3 Tbs + 2 tsp liquid smoke
5 lbs boneless pork butt
¼ cup creole mustard
2 Tbs ground black pepper
2 Tbs smoked paprika
1 tsp cayenne pepper

BBQ Sauce:
1 ½ cups ketchup
¼ cup  molasses
2 Tbs Worcestershire sauce
1 Tbs Louisiana hot sauce
½ tsp kosher salt
½ tsp black pepper, fresh ground


Deeply score pork 5-6 time to allow brine to penetrate.

Dissolve 1 cup salt, 1/2 cup sugar, and 3 Tbs liquid smoke in 4 quarts cold water in large container. Submerge pork in brine and refrigerate for 2-3 hours.

While pork brines, combine mustard and remaining 2 tsp liquid smoke in small bowl; set aside. Combine black pepper, paprika, remaining 2 Tbs sugar, remaining 2 tsp salt, and cayenne in second small bowl; set aside. Adjust oven rack to lower-middle position and heat oven to 325 degrees.

Remove pork from brine and dry thoroughly with paper towels. Rub mustard mixture over entire surface of of pork. Sprinkle entire surface of each piece with spice mixture. Place pork on wire rack set inside foil-lined rimmed baking sheet. Place piece of parchment paper over pork, then cover with sheet of aluminum foil, sealing edges to prevent moisture from escaping. Roast pork for 3 hours.

Remove pork from oven; remove and discard foil and parchment. Carefully pour off liquid in bottom of baking sheet. Remove fat from liquid and reserve for sauce. Return pork to oven and cook, uncovered, until well browned, tender, and internal temperature registers 200 degrees on instant-read thermometer, about 1½ hours. Transfer pork to serving dish, and let rest for 20 minutes.

While pork rests, pour 1/2 cup of defatted cooking liquid into medium bowl; whisk in sauce ingredients.

Using 2 forks, shred pork into bite-sized pieces. Toss with 1 cup sauce and season with salt and pepper.

Serve, passing remaining sauce separately.

Dine In: Well, hot dog!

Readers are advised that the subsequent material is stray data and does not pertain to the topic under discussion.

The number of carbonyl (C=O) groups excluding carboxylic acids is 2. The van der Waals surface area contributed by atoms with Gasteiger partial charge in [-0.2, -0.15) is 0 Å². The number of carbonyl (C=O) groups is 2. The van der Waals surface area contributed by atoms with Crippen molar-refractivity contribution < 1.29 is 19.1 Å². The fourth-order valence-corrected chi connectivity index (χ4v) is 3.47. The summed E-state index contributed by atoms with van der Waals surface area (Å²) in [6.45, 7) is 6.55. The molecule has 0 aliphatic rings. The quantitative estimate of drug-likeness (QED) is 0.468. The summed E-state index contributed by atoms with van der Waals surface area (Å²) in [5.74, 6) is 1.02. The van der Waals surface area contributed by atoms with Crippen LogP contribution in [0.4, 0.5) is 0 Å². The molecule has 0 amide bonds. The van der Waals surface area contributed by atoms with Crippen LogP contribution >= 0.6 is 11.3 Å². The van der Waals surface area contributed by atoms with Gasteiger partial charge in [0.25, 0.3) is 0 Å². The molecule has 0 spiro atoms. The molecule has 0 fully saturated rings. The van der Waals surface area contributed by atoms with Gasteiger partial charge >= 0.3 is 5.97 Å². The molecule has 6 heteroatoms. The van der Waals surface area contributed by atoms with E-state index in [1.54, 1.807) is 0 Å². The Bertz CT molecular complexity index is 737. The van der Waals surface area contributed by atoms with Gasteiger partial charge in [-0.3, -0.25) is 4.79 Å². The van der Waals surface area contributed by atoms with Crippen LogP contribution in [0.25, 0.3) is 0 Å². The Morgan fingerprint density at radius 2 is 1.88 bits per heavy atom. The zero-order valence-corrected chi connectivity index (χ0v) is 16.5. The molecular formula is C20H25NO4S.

Nearly every kid loves hot dogs, but a lot of adults do, too. After all, Americans will eat 7 billion hot dogs this summer, so kids can’t be eating all of them!

July is National Hot Dog month, so it’s a great time to throw some ‘dogs on the grill for an easy summer cookout. (If you’re worried about the fat content, look for all-turkey dogs, or low-fat or non-fat varieties that can have as few as 50 calories each.)

And how will you dress your dog? The National Hot Dog & Sausage Council, which tracks such things, says mustard is the most popular condiment, followed by ketchup and then chili, with relish and onions far behind. But why not mix it up a bit? Check these ideas for bringing some unusual, gourmet, or regional flavors to your table: 

  • Top with fried onions (like Durkee’s) and spicy mustard.
  • Top with ranch dressing and cooked, crumbled bacon. A more adult alternative: Use blue cheese dressing and crumbled blue cheese along with the bacon!
  • Instead of offering chopped raw onions, grill or sauté slices of onions and red and green bell peppers, similar to the topping you typically get on Italian sausage.
  • Frito-pie dog: Top with chili, grated cheese, and crumbled Fritos.